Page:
Smack dab in the center of 60-plus miles of sandy beaches known as the Grand Strand, Myrtle Beach is one of South Carolina’s top tourist destinations. It is also, apparently, one of Maryland’s. According to the Myrtle Beach Area Convention & Visitors Bureau, the Old Line State is a top 10 visitor point of origin for Myrtle Beach, with Baltimoreans comprising the greatest contingent of Marylanders. Once you get there, it’s easy to see why. Myrtle Beach has the same unpretentious, family-friendly vibe as our own Ocean City—and many of the same types of attractions—but with an extra dose of Southern hospitality and Low Country charm. And now that low-cost Spirit Airlines flies daily direct from BWI to Myrtle Beach, popping down to the Palmetto State for a long weekend is both an economically viable and timely option.
Packed with amusements, entertainment venues, world-class golf, casual restaurants, and, of course, wide white-sand beaches, the city of Myrtle Beach makes a good base camp for a family vacation, but branching out into the greater Myrtle Beach area, which runs from the North Carolina border down to the resolutely laidback Pawleys Island, yields many pleasures, as well.
Getting from the bright and airy Myrtle Beach Airport to what locals call The Strip—beachfront, hotel-lined Ocean Boulevard—in Myrtle Beach takes about 10 minutes, maybe 15 in summer beach traffic. Many of the mid-rise hotels and low-slung motels offer the same basic amenities—beach access, pools, air-conditioned rooms, Wi-Fi—but some do it with a little more luxury and style than others. The recently renovated Island Vista Resort (6000 N. Ocean Boulevard, 843-449-6406) is a nice higher-end option offering sizable rooms and plush beds, three pools (two outdoor, one indoor), two Jacuzzis, a lazy river, oceanfront cabana massages, a fitness center, a tiki bar, and an award-winning restaurant, The Cypress Room, serving breakfast and dinner daily. Its location, a couple miles removed from The Strip’s nightlife hub, makes it an excellent choice for those who want more relaxation and less recreation in their vacation.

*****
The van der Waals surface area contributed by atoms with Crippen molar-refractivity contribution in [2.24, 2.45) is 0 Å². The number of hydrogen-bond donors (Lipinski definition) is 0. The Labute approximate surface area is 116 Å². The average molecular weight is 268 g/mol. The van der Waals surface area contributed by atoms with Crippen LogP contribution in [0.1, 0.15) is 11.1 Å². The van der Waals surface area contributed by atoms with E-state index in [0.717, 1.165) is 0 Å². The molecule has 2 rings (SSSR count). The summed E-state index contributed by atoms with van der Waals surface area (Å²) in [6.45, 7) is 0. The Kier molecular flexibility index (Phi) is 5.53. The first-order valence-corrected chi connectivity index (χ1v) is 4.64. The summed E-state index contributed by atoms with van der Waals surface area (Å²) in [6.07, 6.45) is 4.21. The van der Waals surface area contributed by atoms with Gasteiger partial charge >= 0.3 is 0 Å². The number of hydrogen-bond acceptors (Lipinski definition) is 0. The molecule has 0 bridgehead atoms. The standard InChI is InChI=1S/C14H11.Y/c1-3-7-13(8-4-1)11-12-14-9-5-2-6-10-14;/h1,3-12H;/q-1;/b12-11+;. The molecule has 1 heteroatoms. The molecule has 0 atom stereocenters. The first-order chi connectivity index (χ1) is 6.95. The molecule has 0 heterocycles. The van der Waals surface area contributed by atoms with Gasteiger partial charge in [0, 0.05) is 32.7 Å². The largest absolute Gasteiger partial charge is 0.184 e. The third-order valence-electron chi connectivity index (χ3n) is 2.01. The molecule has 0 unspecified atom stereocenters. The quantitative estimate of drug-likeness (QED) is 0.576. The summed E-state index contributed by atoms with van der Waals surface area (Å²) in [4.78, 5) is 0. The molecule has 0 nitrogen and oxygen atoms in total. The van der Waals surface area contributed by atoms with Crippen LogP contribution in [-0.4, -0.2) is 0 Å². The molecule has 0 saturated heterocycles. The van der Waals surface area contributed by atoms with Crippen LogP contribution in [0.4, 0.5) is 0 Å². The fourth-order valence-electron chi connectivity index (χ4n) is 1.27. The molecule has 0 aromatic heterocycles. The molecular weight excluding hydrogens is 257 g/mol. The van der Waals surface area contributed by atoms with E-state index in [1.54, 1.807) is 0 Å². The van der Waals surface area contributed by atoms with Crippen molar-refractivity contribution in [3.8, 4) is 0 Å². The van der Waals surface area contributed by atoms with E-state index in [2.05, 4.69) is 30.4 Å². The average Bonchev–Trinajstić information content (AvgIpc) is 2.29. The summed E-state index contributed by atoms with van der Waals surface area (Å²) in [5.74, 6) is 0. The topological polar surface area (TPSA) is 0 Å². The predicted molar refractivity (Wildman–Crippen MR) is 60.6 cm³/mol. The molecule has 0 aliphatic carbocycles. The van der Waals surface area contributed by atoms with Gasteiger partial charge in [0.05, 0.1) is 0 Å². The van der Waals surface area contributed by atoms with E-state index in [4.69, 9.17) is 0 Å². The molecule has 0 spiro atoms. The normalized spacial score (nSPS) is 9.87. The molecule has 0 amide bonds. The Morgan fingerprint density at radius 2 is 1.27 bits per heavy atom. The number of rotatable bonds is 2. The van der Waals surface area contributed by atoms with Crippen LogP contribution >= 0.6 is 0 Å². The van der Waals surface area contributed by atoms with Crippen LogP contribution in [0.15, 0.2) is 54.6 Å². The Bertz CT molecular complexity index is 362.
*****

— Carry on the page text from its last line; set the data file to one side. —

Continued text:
Still, a trip to The Strip is de rigueur. As with Ocean City, the fun centers on the town’s boardwalk, with arcades, ice cream parlors, souvenir shops, bars and clubs, and amusements lining the way. But unlike the boardwalk in O.C., The Myrtle Beach Boardwalk & Promenade is not historic. In fact, the 1.2-mile path only opened in 2010, but that hasn’t dimmed enthusiasm for it with both Travel + Leisure and National Geographic naming it one of the best boardwalks in the U.S. Many of Myrtle Beach’s most iconic attractions can be accessed from the wending walk, which starts at the 2nd Avenue Pier (110 N. Ocean Boulevard, 843-626-8480), a 906-foot wooden landing built in 1936 with one restaurant and one bar attached. Like all the piers in Myrtle Beach, it is privately owned, which means there are fees associated with its usage, but they are nominal. It costs $1 to walk on the pier and $9 for an all-day fishing pass (bait and tackle cost extra), a good value since the pier is open until 1 a.m. all summer. On Wednesday nights, the pier closes, but for good reason, as it hosts a fireworks display that all can enjoy for free. Continuing up the boardwalk, do peek in to the improbably named Gay Dolphin Gift Cove (916 N. Ocean Boulevard, 843-448-6550), which has been hawking its wares since 1946 and bills itself as the East Coast’s largest gift shop. When combing its nine cluttered floors crammed with over 70,000 items of bric-a-brac ranging from novelty shot glasses to shark’s teeth, it’s easy to take this as fact rather than boast.